Now, [Drum Roll] we have what looks like the next generation of OPACS in the form of a software company called Endeca and their state-of-the-art commercial search engine called Information Access Platform (IAP) that is being used by North Carolina State University (NCSU). I will save my further input on this for our in-class discussion – but one of the most remarkable features may be the fact that you can begin a search with no keyword at all! And thus, it simulates browsing in the library.
Just a note that there is a new syllabus uploaded on the blog. The next three class sessions will now be:
- April 1: Subject Analysis
- April 8: Data and Information Organization
- April 15: Documentalist Movement
In addition, please note the due dates for your in-class collection and for your final project presentations:
- April 29: In-class collections due
- Each group will show their collection to the class, and discuss why they made specific choices about how to catalog and display them, considering all we’ve learned this semester. We will also discuss the collections as a class.
- May 6: Final projects due (essays & presentations)
- Each group will present on their final project topic. You will also each turn in your individual essay portion of the final project.
That’s all! 🙂
Emily Drabinski’s, “Teaching the Radical Catalog,” illuminates the inadequacies of the already in place catalog and other classified retrieval tools and systems. In order to break the cycle of “perpetuating the dominance of story “told” by the classification,” Drabinski (2008) posits for the implementation of “problem-posing education” when teaching the catalog in the library classroom. She (2008) writes, “Instead of passively teaching classifications, a critical library instruction program might instead teach students to engage critically with the classification as text, encouraging critical thought in relation to the tools” (p.204). Now, while I believe it is important for library students to have an understanding of the catalog and other classification tools and systems, I agree with Drabinski (2008) that students should be taught to “engage with the classification as text” (p.204). I also believe that “problem-posing education” and critical thinking (Drabinski, 2008) should be extended beyond a classification class to other library courses.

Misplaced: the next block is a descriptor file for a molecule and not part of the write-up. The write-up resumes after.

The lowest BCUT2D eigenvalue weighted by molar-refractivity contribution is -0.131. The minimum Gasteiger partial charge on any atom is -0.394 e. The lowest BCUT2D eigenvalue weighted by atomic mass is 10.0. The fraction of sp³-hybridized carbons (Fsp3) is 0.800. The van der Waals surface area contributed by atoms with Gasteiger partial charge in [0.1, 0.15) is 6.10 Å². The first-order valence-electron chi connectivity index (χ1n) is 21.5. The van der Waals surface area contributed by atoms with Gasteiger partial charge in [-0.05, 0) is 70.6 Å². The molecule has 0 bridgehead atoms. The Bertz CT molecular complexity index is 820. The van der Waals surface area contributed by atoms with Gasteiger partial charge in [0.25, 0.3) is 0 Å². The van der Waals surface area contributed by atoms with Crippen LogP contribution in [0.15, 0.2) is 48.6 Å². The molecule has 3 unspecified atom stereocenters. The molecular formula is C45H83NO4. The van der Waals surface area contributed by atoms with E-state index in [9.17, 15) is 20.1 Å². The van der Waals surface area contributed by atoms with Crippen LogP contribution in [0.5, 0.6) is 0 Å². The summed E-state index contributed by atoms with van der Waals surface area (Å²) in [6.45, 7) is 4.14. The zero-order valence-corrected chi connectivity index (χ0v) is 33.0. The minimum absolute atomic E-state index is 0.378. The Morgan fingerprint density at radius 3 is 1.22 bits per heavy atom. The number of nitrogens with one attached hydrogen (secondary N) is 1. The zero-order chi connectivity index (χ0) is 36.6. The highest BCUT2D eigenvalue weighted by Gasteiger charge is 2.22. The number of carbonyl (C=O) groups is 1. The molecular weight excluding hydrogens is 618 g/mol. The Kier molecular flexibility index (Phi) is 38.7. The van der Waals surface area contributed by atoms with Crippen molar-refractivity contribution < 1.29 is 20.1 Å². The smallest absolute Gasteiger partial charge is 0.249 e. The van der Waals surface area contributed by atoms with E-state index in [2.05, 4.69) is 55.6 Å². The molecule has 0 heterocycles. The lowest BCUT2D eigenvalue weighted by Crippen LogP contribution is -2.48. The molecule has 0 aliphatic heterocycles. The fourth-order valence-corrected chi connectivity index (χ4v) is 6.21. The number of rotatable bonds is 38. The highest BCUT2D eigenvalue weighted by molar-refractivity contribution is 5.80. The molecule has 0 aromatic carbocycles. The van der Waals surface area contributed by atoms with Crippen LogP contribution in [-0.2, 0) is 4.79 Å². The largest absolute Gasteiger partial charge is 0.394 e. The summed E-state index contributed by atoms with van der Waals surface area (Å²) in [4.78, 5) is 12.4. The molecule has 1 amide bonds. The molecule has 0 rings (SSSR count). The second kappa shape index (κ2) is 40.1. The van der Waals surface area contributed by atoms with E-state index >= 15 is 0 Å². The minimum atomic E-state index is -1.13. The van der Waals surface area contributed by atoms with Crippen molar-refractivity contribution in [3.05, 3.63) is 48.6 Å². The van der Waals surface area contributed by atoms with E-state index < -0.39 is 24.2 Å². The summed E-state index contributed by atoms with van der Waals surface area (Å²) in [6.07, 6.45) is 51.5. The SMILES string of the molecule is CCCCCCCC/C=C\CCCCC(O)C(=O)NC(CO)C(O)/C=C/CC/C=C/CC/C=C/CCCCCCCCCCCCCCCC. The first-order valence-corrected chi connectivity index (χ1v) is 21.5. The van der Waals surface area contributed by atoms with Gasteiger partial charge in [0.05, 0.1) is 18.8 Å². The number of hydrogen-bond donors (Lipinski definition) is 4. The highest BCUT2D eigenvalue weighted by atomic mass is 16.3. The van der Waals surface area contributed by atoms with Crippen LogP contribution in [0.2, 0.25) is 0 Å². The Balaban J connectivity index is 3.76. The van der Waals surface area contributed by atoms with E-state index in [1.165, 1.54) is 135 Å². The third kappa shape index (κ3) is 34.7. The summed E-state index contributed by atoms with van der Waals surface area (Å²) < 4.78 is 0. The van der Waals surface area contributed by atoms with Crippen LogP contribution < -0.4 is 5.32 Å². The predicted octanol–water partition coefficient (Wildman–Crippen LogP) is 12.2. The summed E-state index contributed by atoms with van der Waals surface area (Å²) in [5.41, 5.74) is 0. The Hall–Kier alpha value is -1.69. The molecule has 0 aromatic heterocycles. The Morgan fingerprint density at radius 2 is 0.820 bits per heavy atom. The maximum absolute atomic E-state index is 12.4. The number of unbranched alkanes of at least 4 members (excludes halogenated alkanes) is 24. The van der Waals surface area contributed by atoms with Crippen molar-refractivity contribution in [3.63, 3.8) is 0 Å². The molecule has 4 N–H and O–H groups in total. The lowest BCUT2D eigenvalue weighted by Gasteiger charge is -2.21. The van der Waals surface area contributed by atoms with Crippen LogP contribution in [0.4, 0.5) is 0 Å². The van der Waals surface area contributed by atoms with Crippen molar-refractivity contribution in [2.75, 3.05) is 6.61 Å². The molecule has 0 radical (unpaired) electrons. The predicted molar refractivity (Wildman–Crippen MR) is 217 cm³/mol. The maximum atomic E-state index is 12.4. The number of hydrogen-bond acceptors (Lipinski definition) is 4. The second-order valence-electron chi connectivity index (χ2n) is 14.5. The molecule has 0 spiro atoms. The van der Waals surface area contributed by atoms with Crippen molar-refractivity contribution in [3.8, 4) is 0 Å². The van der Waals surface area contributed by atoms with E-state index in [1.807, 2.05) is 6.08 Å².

I found this weeks’ readings really engaging. I had never considered how cataloging is a human process as Drabinski mentions in “Teaching the radical catalog.” The subject headings assigned to a book, article etc. could be created/ decided upon by only one person. This led me to think about how important the education of future catalogers is. If a future cataloger is aware of racial, gender, and sexuality issues in cataloging then perhaps they will make different choices when classifying things and eventually change the whole system. I also began to think about how cataloging can inform users’ perceptions, and thus perhaps even become a seed of change.
I had Emily Drabinski for my Reference class last semester, and reading her article was a happy reminder of how she brought a critical rigor to a topic that otherwise can be a bit dry. Knowledge organization, cataloging, and the very structure of the English language are all rooted in the hegemonic, patriarchal, white supremacist Western tradition. I agree that librarians should not be promoting an ignorance about the ways in which this is occurring; biased language structures are universalized and made invisible through our education for a great portion of our lives.
“We cannot do a classification scheme objectively; it is the nature of subject analysis to be subjective.” I love this point, that classification is a subjective act, and that taking this fact for granted is dangerous. Hierarchical structures are loaded with meaning, when we gather what is the same and separate what is different or secondary to a subject. I’m interested in methods of faceted classification that take user input/folksonomies into consideration. Of course, classification is still necessary, for search engines and information indexing algorithms have not yet supplanted this need. There is far too much information to make sense of. Still, there needs to be a way for subjects to be accessed (especially historically sensitive ones) without coming up against top-down hierarchical erasure.
I was especially excited about this week’s readings because radical cataloging is the subject we have for our project. Every article is different and interesting, and I like how a lot of them stray away from the conventional form of the traditional published academic article.
This essay switches between the two authors, one American and one Canadian, each writing about their own experiences with Native American materials in the library. What struck me first was the fact that it literally switches back and forth between authors, with their initials before a block of text indicating who is writing, so it feels kind of like you’re reading a conversation. I’ve never seen anything like this in an article or essay written by two authors before, and I thought it was pretty neat.